Yesterday's $4.6 billion valuation of Freescale is in stark contrast to the $17.6 billion valuation put on Freescale when its owners, the private equity company Blackstone, bought it in 2006.
The $4.6 billion valuation comes as Blackstone prices Freescale's upcoming IPO at $18-20 a share. When Blackstone bought Freescale it paid $36 a share.
Freescale will put 43.5 million shares up for sale representing 17% of the company.
The IPO price has already been reduced from an initial $22-24 price tag which, presumably, has found disfavour among underwriters.
The aim of the IPO is to raise $870 million to pay down some of the original $9.6 billion debt loaded onto Freescale by Blackstone after the takeover. The $9.6 billion of debt has since been reduced to $7.5 billion by buy-backs.
$764 million of the debt matures next year, which is why Freescale needs the money. None of the proceeds of the IPO are due to be invested in Freescale.
The original $9.6 billion debt forced Freescale to find an initial $750 million a year in interest payments.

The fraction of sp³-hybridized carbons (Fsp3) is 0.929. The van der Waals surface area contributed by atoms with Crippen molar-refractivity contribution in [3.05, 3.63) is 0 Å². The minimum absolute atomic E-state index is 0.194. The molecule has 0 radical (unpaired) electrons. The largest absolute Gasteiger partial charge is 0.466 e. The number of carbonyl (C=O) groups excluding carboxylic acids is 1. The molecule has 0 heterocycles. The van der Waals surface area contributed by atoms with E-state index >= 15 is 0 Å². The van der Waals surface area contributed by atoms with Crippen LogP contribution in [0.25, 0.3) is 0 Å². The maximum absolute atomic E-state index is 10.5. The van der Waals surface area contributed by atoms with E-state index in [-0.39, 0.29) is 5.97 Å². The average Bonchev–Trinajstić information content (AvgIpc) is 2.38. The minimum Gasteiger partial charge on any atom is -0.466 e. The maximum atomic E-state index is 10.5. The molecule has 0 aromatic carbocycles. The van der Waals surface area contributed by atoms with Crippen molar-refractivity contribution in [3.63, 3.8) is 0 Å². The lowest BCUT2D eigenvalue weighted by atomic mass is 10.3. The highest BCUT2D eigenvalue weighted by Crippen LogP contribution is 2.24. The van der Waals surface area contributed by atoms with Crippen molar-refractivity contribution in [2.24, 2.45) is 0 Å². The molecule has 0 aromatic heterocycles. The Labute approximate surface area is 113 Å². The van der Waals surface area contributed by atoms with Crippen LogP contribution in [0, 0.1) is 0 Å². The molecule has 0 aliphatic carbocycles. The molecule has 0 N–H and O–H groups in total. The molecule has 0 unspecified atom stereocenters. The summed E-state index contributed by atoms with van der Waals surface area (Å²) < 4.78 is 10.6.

Freescale has been unprofitable ever since the takeover, and made a $1 billion net loss last year.
Blackstone's mistaken $17.6 billion valuation of Freescale in 2006 came from its using a metric known as 'discounted cash flow' which assumes future revenues at a certain level - a hazardous metric to use in the notoriously volatile semiconductor industry.
Blackstone was also pushed into over-paying because of competing interest from its fellow New York private equity company KKR.
Blackstone is being sued for not revealing, in its own IPO in 2007, the full extent of its exposure to Freescale's valuation decline.
Rich Beyer, CEO of Freescale since February 2008, has struggled manfully, as you would expect from a former officer in the US Marine Corps, but the level of debt imposed by Blackstone was daunting.
When Beyer took over as CEO of Freescale I told him he was taking on the worst job in the semiconductor industry. And so it has turned out to be.